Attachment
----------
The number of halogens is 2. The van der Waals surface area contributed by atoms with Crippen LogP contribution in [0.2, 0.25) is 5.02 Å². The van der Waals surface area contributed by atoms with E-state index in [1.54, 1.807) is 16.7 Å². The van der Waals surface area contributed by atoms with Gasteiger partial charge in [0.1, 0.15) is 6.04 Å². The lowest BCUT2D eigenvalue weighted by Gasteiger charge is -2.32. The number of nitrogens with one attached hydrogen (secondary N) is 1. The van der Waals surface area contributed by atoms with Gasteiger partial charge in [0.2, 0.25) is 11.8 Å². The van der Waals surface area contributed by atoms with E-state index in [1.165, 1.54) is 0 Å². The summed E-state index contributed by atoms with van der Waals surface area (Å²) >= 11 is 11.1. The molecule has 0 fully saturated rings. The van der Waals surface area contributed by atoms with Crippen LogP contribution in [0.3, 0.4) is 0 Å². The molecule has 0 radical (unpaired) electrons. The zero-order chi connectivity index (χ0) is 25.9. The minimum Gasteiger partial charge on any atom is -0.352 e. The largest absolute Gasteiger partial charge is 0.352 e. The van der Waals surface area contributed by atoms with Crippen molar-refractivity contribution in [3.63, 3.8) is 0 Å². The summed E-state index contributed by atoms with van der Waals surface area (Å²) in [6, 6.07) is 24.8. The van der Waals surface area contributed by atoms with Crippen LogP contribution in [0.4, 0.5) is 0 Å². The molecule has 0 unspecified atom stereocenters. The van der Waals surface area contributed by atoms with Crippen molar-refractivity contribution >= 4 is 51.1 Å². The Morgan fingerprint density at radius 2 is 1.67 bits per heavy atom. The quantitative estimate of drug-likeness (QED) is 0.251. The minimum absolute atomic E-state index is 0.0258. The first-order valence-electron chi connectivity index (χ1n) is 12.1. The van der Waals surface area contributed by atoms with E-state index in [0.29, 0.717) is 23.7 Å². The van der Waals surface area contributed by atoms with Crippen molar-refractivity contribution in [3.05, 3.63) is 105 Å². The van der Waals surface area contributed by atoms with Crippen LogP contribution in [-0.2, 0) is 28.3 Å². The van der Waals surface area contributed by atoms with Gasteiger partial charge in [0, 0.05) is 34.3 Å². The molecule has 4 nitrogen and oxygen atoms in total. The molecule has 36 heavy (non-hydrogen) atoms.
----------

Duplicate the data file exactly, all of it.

The number of halogens is 2. The van der Waals surface area contributed by atoms with Crippen LogP contribution in [0.2, 0.25) is 5.02 Å². The van der Waals surface area contributed by atoms with E-state index in [1.54, 1.807) is 16.7 Å². The van der Waals surface area contributed by atoms with Gasteiger partial charge in [0.1, 0.15) is 6.04 Å². The lowest BCUT2D eigenvalue weighted by Gasteiger charge is -2.32. The number of nitrogens with one attached hydrogen (secondary N) is 1. The van der Waals surface area contributed by atoms with Gasteiger partial charge in [0.2, 0.25) is 11.8 Å². The van der Waals surface area contributed by atoms with E-state index in [1.165, 1.54) is 0 Å². The summed E-state index contributed by atoms with van der Waals surface area (Å²) >= 11 is 11.1. The molecule has 0 fully saturated rings. The van der Waals surface area contributed by atoms with Crippen LogP contribution in [0.3, 0.4) is 0 Å². The molecule has 0 radical (unpaired) electrons. The zero-order chi connectivity index (χ0) is 25.9. The minimum Gasteiger partial charge on any atom is -0.352 e. The largest absolute Gasteiger partial charge is 0.352 e. The van der Waals surface area contributed by atoms with Crippen molar-refractivity contribution in [3.63, 3.8) is 0 Å². The summed E-state index contributed by atoms with van der Waals surface area (Å²) in [6, 6.07) is 24.8. The van der Waals surface area contributed by atoms with Crippen LogP contribution in [0.4, 0.5) is 0 Å². The molecule has 0 unspecified atom stereocenters. The van der Waals surface area contributed by atoms with Crippen molar-refractivity contribution >= 4 is 51.1 Å². The Morgan fingerprint density at radius 2 is 1.67 bits per heavy atom. The quantitative estimate of drug-likeness (QED) is 0.251. The minimum absolute atomic E-state index is 0.0258. The first-order valence-electron chi connectivity index (χ1n) is 12.1. The van der Waals surface area contributed by atoms with E-state index in [0.29, 0.717) is 23.7 Å². The van der Waals surface area contributed by atoms with Crippen molar-refractivity contribution in [3.05, 3.63) is 105 Å². The van der Waals surface area contributed by atoms with Crippen LogP contribution in [-0.2, 0) is 28.3 Å². The van der Waals surface area contributed by atoms with Gasteiger partial charge in [0, 0.05) is 34.3 Å². The molecule has 4 nitrogen and oxygen atoms in total. The molecule has 36 heavy (non-hydrogen) atoms.